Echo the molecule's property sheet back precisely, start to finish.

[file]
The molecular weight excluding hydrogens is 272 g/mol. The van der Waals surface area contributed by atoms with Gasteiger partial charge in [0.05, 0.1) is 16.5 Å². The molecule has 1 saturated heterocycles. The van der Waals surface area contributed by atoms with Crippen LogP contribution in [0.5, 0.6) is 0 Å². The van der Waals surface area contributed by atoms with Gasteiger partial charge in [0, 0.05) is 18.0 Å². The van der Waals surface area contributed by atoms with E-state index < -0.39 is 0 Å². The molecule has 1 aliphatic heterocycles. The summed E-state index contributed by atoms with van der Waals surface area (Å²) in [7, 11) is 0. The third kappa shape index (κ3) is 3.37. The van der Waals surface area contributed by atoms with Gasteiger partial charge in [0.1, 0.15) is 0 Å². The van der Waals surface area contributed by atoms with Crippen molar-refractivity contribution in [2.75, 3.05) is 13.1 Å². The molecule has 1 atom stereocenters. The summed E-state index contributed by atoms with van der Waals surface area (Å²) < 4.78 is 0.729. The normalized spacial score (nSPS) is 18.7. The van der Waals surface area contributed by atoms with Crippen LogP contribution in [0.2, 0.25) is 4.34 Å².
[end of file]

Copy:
The molecular weight excluding hydrogens is 272 g/mol. The van der Waals surface area contributed by atoms with Gasteiger partial charge in [0.05, 0.1) is 16.5 Å². The molecule has 1 saturated heterocycles. The van der Waals surface area contributed by atoms with Crippen LogP contribution in [0.5, 0.6) is 0 Å². The van der Waals surface area contributed by atoms with Gasteiger partial charge in [0, 0.05) is 18.0 Å². The van der Waals surface area contributed by atoms with E-state index < -0.39 is 0 Å². The molecule has 1 aliphatic heterocycles. The summed E-state index contributed by atoms with van der Waals surface area (Å²) in [7, 11) is 0. The third kappa shape index (κ3) is 3.37. The van der Waals surface area contributed by atoms with Gasteiger partial charge in [0.1, 0.15) is 0 Å². The van der Waals surface area contributed by atoms with Crippen molar-refractivity contribution in [2.75, 3.05) is 13.1 Å². The molecule has 1 atom stereocenters. The summed E-state index contributed by atoms with van der Waals surface area (Å²) < 4.78 is 0.729. The normalized spacial score (nSPS) is 18.7. The van der Waals surface area contributed by atoms with Crippen LogP contribution in [0.2, 0.25) is 4.34 Å².